Only one of our hypotheses was confirmed: GPs were indeed more likely to change a referral decision if they had initially underestimated vs. overestimated risk. Having information about the algorithm’s derivation, validation and accuracy did not impact decisions. We measured a statistically significant improvement of decisions vis-à-vis the NICE 3% referral threshold. Finally, we observed that GPs’ risk estimates moved closer to the algorithm as the algorithm’s estimates were repeatedly presented to them over the series of vignettes. This is encouraging, as it suggests that such algorithms could be used to train clinicians to estimate cancer risk better.


Sample size

We powered the study to detect a small effect (f2 = 0.02) of the algorithm on referral decisions with alpha of 5% and power of 95% in a multiple linear regression. The G*Power software (v. estimated that we would need at least 863 responses. To account for data clustering (each GP responding to 20 vignettes), we adjusted this number by the Design Effect (DE)17. This is calculated using the formula DE = 1 + (n–1)*ICC, where n is the cluster size (the 20 vignettes), and ICC is the intra-class correlation. We estimated the ICC from pilot data to be 0.088. Thus, DE = 2.68. We adjusted the number of participants required by multiplying the 863 required responses with the DE and dividing by the cluster size: (863*2.68)/20 = 116. Thus, we estimated that we needed to recruit a minimum of 116 GPs.


We prepared 23 clinical vignettes, each having a different combination of risk factors, symptoms and signs related to colorectal cancer. To prepare the vignettes, we used QCancer (, which is publicly available, as is its underlying computer code. We selected from the range of risk factors and symptoms that QCancer uses and employed them in different combinations, aiming for clinical plausibility and a wide range of risk across vignettes. Vignette risk ranged from 0.58% to 57.23% (mean 14.10%, SD 18.97, median 4.18). As well as creating some new vignettes, the majority were modified from those used in a previous study by the lead author7.

Each vignette described a hypothetical patient presenting in general practice. All vignettes started with a list of demographics and risk factors (name, sex, age, BMI, smoking and alcohol intake), followed by the presenting problem. One or more of the relevant risk factors and symptoms in QCancer (type 2 diabetes, family history of gastrointestinal cancer, weight loss, appetite loss, abdominal pain, rectal bleeding, change in bowel habit, constipation, and anaemia) were incorporated into the description. All the vignettes are presented in the Supplementary Methods.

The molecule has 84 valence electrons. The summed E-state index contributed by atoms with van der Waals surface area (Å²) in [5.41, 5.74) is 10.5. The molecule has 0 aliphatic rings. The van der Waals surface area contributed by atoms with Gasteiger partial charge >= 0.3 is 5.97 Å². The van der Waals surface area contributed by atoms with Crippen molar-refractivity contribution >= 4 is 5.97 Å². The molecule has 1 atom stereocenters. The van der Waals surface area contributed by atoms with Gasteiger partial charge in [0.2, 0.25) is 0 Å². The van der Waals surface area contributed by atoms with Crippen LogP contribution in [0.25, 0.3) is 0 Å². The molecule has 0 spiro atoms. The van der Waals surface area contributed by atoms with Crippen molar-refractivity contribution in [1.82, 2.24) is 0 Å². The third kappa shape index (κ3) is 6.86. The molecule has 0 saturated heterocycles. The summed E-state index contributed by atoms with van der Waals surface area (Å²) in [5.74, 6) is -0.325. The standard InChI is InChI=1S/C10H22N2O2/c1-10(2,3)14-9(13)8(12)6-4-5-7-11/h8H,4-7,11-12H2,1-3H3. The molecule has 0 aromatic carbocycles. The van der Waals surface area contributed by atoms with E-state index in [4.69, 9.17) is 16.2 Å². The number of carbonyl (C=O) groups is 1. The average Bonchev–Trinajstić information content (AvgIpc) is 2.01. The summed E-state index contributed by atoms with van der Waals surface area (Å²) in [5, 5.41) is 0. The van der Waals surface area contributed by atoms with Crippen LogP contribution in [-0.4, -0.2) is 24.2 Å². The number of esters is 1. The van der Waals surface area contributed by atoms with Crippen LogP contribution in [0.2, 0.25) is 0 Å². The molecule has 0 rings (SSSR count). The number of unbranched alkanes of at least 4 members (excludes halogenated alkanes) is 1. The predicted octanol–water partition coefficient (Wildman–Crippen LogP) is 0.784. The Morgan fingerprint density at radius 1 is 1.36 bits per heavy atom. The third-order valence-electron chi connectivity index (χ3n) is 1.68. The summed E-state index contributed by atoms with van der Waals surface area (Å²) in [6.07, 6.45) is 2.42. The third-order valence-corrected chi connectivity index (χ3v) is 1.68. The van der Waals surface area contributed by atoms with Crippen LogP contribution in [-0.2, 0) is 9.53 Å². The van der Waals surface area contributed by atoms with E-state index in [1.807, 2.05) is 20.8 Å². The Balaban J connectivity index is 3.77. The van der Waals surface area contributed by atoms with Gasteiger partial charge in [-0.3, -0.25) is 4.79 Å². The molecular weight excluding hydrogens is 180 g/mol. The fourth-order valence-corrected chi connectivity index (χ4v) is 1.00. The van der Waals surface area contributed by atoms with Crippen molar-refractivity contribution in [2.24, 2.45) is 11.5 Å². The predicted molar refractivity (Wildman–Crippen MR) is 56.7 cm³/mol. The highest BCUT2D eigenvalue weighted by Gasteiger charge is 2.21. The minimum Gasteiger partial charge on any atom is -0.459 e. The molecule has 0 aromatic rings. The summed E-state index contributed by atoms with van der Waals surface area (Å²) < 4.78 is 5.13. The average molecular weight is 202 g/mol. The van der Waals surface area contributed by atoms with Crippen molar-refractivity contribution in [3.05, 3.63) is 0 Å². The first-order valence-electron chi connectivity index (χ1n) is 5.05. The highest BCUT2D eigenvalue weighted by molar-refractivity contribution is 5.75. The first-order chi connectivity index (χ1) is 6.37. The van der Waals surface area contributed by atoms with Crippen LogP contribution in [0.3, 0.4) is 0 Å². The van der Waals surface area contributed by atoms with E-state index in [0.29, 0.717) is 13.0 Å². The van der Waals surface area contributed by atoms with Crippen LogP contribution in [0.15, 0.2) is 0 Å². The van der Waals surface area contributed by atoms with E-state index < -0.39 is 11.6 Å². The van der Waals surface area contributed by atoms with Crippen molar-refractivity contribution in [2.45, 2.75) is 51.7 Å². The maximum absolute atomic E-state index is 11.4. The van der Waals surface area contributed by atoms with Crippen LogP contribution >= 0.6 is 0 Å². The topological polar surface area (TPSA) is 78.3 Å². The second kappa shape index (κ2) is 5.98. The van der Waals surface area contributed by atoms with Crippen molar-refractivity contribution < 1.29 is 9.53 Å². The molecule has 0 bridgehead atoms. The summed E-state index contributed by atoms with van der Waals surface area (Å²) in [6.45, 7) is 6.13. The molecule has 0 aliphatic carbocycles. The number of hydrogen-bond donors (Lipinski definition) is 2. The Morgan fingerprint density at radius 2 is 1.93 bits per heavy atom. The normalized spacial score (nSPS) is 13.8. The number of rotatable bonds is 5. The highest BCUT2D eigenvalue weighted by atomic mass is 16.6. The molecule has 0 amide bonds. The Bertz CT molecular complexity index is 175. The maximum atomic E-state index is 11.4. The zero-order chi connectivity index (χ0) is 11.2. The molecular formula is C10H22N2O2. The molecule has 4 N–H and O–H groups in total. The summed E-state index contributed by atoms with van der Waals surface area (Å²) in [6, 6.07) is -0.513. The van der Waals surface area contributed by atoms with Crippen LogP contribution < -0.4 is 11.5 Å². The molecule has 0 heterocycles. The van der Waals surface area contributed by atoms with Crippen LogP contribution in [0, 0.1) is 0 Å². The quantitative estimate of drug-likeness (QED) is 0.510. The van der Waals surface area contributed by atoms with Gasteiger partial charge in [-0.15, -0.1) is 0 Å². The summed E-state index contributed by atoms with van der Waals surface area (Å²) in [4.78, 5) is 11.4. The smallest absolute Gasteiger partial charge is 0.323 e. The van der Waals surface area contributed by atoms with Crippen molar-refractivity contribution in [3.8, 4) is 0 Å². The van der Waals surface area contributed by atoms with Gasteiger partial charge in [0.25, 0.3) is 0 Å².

Three of the vignettes were used for familiarisation purposes and no data were collected. The remaining twenty were split into two sets of ten to be completed on two different days to minimise fatigue. We made sure that the range, median, mean and standard deviation of risk estimates were almost identical in the two sets. We also counterbalanced the sets across participants, so that each set was completed first and second an equal number of times. All materials were presented online on the Qualtrics platform (


Study approval was provided by the Health Research Authority (HRA) and Health & Care Research Wales (HCRW), REC reference 20/HRA/2418. An invitation email was sent to the 400 GPs in our database—a database of e-mails compiled by the lead author and consisting of participants in previous studies, all currently practising in England. The invitation email included a brief description of the study and outlined the benefits of participation: remuneration of £60, a completion certificate, and personalised feedback to use as evidence of continuous professional development (CPD) for their appraisal portfolio. Those interested in participating could follow a link in the email, which took them to an expression-of-interest form, where they could enter their NHS email address and GP practice code.